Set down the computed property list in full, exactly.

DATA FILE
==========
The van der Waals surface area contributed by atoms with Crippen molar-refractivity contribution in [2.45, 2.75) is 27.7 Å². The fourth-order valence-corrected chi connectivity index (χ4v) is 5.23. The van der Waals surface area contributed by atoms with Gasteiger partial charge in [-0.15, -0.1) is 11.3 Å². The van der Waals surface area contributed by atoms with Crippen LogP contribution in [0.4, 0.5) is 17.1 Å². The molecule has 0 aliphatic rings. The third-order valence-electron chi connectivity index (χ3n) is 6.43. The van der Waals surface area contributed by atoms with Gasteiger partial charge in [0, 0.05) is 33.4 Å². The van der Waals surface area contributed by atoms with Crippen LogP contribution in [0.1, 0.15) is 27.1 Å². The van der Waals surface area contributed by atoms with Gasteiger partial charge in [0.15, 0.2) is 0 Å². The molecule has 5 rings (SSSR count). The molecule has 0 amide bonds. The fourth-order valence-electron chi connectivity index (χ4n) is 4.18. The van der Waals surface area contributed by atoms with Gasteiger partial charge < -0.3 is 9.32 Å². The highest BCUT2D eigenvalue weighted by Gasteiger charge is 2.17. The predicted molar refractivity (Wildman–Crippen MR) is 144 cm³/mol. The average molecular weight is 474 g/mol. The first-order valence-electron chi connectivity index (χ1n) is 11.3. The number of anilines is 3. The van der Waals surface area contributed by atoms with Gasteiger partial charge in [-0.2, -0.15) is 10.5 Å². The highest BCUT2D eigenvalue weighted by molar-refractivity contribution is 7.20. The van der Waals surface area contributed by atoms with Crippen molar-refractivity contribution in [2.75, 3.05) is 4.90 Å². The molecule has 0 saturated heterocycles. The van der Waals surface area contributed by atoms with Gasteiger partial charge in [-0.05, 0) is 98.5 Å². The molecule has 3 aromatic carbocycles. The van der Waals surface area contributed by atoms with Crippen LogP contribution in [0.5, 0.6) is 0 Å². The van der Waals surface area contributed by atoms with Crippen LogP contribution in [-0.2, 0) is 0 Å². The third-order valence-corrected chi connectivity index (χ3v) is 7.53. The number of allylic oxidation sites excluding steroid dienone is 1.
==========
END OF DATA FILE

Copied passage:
The van der Waals surface area contributed by atoms with Crippen molar-refractivity contribution in [2.45, 2.75) is 27.7 Å². The fourth-order valence-corrected chi connectivity index (χ4v) is 5.23. The van der Waals surface area contributed by atoms with Gasteiger partial charge in [-0.15, -0.1) is 11.3 Å². The van der Waals surface area contributed by atoms with Crippen LogP contribution in [0.4, 0.5) is 17.1 Å². The molecule has 0 aliphatic rings. The third-order valence-electron chi connectivity index (χ3n) is 6.43. The van der Waals surface area contributed by atoms with Gasteiger partial charge in [0, 0.05) is 33.4 Å². The van der Waals surface area contributed by atoms with Crippen LogP contribution in [0.1, 0.15) is 27.1 Å². The van der Waals surface area contributed by atoms with Gasteiger partial charge in [0.15, 0.2) is 0 Å². The molecule has 5 rings (SSSR count). The molecule has 0 amide bonds. The fourth-order valence-electron chi connectivity index (χ4n) is 4.18. The van der Waals surface area contributed by atoms with Gasteiger partial charge < -0.3 is 9.32 Å². The highest BCUT2D eigenvalue weighted by Gasteiger charge is 2.17. The predicted molar refractivity (Wildman–Crippen MR) is 144 cm³/mol. The average molecular weight is 474 g/mol. The first-order valence-electron chi connectivity index (χ1n) is 11.3. The number of anilines is 3. The van der Waals surface area contributed by atoms with Gasteiger partial charge in [-0.2, -0.15) is 10.5 Å². The highest BCUT2D eigenvalue weighted by molar-refractivity contribution is 7.20. The van der Waals surface area contributed by atoms with Crippen molar-refractivity contribution in [2.75, 3.05) is 4.90 Å². The molecule has 0 saturated heterocycles. The van der Waals surface area contributed by atoms with Gasteiger partial charge in [-0.05, 0) is 98.5 Å². The molecule has 3 aromatic carbocycles. The van der Waals surface area contributed by atoms with Crippen LogP contribution in [0.5, 0.6) is 0 Å². The van der Waals surface area contributed by atoms with Crippen LogP contribution in [-0.2, 0) is 0 Å². The third-order valence-corrected chi connectivity index (χ3v) is 7.53. The number of allylic oxidation sites excluding steroid dienone is 1.